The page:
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volcanic island, Jan Mayen. There are several activities to keep you engaged while at sea. Learn to identify seabirds gliding alongside your ship, attend dynamic presentations by your Expedition Team, relax in our polar library or simply spend some time on deck, admiring the sea. With your binoculars and camera at the ready, keep your eyes peeled for the blow of a humpback, blue or fin whale. Encounters with minke whales or orcas are also possible, since their curiosity can bring them near the ship. If you’re lucky, you may even see harp seals.
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340 miles (550 km) north of Iceland, is the mysterious Jan Mayen, deep in the
North Atlantic Ocean. Often shrouded in thick fog, the small mountainous island was declared a nature reserve in 2010 and is rarely visited, save for the 18 rotating personnel of the Norwegian military and Norwegian Meteorological Institute, who are the only inhabitants.
Landing here will be dictated by the weather and sea. If conditions allow, as
we approach, keep watch on deck as the spoon-shaped island’s highest summit emerges. At 7,470 feet (2,277 meters) high, the breathtaking Beerenberg volcano features a symmetrical cone shape and impressive glaciers that spill into the sea. During the summer months, the island’s
lower landscape is covered with grass, moss and a smattering of hardy flowers that add a cheery pop of color to the otherwise barren black lava terrain.
One site we hope to visit is Olonkinbyen and the surrounding area. Named after Russian-Norwegian polar explorer Gennady Olonkin, it’s the island’s
only settlement and the location of the meteorological station, where you may
have the chance to learn about polar research while seeing how weather
is monitored at the top of the world. Another option might be the black sand beach at Kvalrossbukta, where the remnants of a 17th-century Dutch
whaling station and a large fulmar colony can be found. In 1632, two Basque ships landed at the small bay and plundered the station. A Dutch party was sent here the following year to protect the land stations during winter, but all seven men perished from scurvy. Whaling in the area came to an end about 20 years later.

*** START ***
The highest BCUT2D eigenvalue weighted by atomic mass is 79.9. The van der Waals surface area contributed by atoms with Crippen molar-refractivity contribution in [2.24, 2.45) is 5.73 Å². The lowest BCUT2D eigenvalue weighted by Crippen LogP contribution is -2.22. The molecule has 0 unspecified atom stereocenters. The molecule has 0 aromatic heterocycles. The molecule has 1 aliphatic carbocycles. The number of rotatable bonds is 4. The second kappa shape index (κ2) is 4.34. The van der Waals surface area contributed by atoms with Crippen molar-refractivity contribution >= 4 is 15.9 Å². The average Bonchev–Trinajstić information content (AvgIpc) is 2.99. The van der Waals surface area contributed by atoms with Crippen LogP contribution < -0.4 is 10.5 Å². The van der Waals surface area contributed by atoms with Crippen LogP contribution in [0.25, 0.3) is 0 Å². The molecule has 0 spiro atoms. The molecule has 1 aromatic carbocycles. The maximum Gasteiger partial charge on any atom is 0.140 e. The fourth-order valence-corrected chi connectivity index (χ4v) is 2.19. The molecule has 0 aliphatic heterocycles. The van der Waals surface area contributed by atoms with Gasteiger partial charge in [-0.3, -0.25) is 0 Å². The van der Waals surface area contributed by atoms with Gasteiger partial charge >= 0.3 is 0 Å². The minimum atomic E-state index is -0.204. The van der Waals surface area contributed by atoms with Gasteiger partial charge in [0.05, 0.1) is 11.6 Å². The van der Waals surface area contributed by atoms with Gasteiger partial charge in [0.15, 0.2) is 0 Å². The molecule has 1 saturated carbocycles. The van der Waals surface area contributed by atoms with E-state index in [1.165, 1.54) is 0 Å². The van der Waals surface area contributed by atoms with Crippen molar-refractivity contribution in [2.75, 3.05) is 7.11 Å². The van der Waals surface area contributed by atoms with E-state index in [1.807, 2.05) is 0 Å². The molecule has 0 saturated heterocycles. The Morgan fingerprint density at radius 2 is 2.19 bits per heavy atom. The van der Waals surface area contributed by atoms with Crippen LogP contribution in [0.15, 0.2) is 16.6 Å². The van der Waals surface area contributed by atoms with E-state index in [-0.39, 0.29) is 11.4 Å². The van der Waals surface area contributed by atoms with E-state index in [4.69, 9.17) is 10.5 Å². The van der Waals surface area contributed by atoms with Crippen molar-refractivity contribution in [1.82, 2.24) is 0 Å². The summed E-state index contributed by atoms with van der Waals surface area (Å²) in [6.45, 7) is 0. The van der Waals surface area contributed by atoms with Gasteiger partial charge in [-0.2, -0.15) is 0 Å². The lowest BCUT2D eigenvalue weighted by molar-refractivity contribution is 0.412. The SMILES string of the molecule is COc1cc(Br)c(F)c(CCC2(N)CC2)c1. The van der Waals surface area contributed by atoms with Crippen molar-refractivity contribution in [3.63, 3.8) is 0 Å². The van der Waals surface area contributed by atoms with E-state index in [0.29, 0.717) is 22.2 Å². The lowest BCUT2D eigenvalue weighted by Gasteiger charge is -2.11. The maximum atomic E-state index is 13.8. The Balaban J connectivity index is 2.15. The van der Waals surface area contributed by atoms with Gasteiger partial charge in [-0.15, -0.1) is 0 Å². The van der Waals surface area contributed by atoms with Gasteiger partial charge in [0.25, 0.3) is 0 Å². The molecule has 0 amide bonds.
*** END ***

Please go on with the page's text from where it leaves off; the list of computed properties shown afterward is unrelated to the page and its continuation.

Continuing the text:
If we’re fortunate, we may view the volcano and the stratified cliffs of the spectacular north coast as we Zodiac cruise around the island, searching for wildlife. Designated an Important Bird Area by BirdLife International for the large numbers of breeding seabirds, Jan Mayen supports colonies of northern fulmars, little auks, glaucous gulls, kittiwakes, and black and Brünnich’s guillemots (thick-billed murres). And if we are fortunate, you might see “sea parrots,” the Atlantic puffin again. The waters here are rich feeding grounds for marine life, so keep a lookout for minke, fin, blue or humpback whales.
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swapping stories and photos, or pause for a moment on the bridge, joining in
as your Expedition Team looks out for whales, seals and a variety of seabirds.
largest island of the Svalbard archipelago is unforgettable. From immense glaciers to polar deserts, the landscape here is as varied as the wildlife.
As we explore the fjords of the southwestern corner of this magical
island, it won’t take long for you to see firsthand why Spitsbergen is the “wildlife capital of the Arctic.” Some areas we hope to visit include Hornsund and Bellsund fjords and the Lilliehöök Glacier.
The possible landing sites at Hornsund, the island’s most southerly fjord, have rich histories. En route to Isbjornhamna, a bay at the southern end, where we hope to explore the former science station, you may have the opportunity to discover old whale bones. You may spot Svalbard reindeer and colonies of delightful little auks.
A 12-mile (20 km) long sound, Bellsund lured miners a century ago to its natural resources. Today, visitors come to Bourbanhamna and Calypsobyen to see historic mining and trapper sites and marvel at the magnificent vistas. It may also be possible to hike along the colorful tundra, dotted with flowers bursting for a taste of sunshine. Viewing reindeer here is likely, as they frequent the area.
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Team. After disembarking, spend the day exploring the frontier-style settlement of Longyearbyen or catch your homeward flights.
Meals13 breakfasts, 11 lunches, 12 dinners
AccommodationExpedition cruise ship
Dates & availability
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There are currently no scheduled departures on our Exploring Spitsbergen via the Faroes and Jan Mayen trip. If you are interested in other trips in the region visit one of the links below.
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Arctic and Antarctic bookings have an increased deposit requirement of 20% of the full voyage cost (before any discount). The balance is due 120 days before departure.
If a booking is cancelled 120 days or more before departure - the cancellation fee is the full loss of the deposit paid.
If a booking is cancelled between 119 days and departure - the cancellation fee is 100% of the total price of the voyage.
Other fees may apply for air tickets and other arrangements booked in conjunction with a Polar voyage.
Your voyage is operated by our sister company, Quark Expeditions. All accommodation and transfer arrangements as listed in the itinerary are also operated by Quark Expeditions or their local representatives.
Essential trip information